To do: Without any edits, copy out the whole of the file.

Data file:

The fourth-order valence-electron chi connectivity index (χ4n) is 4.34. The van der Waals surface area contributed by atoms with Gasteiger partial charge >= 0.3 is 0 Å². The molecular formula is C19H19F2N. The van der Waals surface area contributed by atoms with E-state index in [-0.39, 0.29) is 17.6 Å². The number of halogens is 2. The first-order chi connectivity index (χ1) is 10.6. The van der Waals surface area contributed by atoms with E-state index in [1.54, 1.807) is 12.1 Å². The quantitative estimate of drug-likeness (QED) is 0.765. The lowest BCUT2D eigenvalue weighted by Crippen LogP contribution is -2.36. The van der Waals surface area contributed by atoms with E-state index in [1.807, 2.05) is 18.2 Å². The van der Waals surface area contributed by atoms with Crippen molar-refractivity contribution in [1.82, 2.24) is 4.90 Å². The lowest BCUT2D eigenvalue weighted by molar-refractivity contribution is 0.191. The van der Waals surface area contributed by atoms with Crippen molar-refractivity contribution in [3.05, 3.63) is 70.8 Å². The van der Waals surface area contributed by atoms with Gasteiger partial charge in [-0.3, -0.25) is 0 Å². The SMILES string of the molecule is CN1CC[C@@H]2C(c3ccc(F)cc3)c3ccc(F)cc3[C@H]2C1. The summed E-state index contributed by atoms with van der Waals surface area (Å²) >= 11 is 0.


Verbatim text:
The fourth-order valence-electron chi connectivity index (χ4n) is 4.34. The van der Waals surface area contributed by atoms with Gasteiger partial charge >= 0.3 is 0 Å². The molecular formula is C19H19F2N. The van der Waals surface area contributed by atoms with E-state index in [-0.39, 0.29) is 17.6 Å². The number of halogens is 2. The first-order chi connectivity index (χ1) is 10.6. The van der Waals surface area contributed by atoms with E-state index in [1.54, 1.807) is 12.1 Å². The quantitative estimate of drug-likeness (QED) is 0.765. The lowest BCUT2D eigenvalue weighted by Crippen LogP contribution is -2.36. The van der Waals surface area contributed by atoms with E-state index in [1.807, 2.05) is 18.2 Å². The van der Waals surface area contributed by atoms with Crippen molar-refractivity contribution in [1.82, 2.24) is 4.90 Å². The lowest BCUT2D eigenvalue weighted by molar-refractivity contribution is 0.191. The van der Waals surface area contributed by atoms with Crippen molar-refractivity contribution in [3.05, 3.63) is 70.8 Å². The van der Waals surface area contributed by atoms with Gasteiger partial charge in [-0.3, -0.25) is 0 Å². The SMILES string of the molecule is CN1CC[C@@H]2C(c3ccc(F)cc3)c3ccc(F)cc3[C@H]2C1. The summed E-state index contributed by atoms with van der Waals surface area (Å²) >= 11 is 0.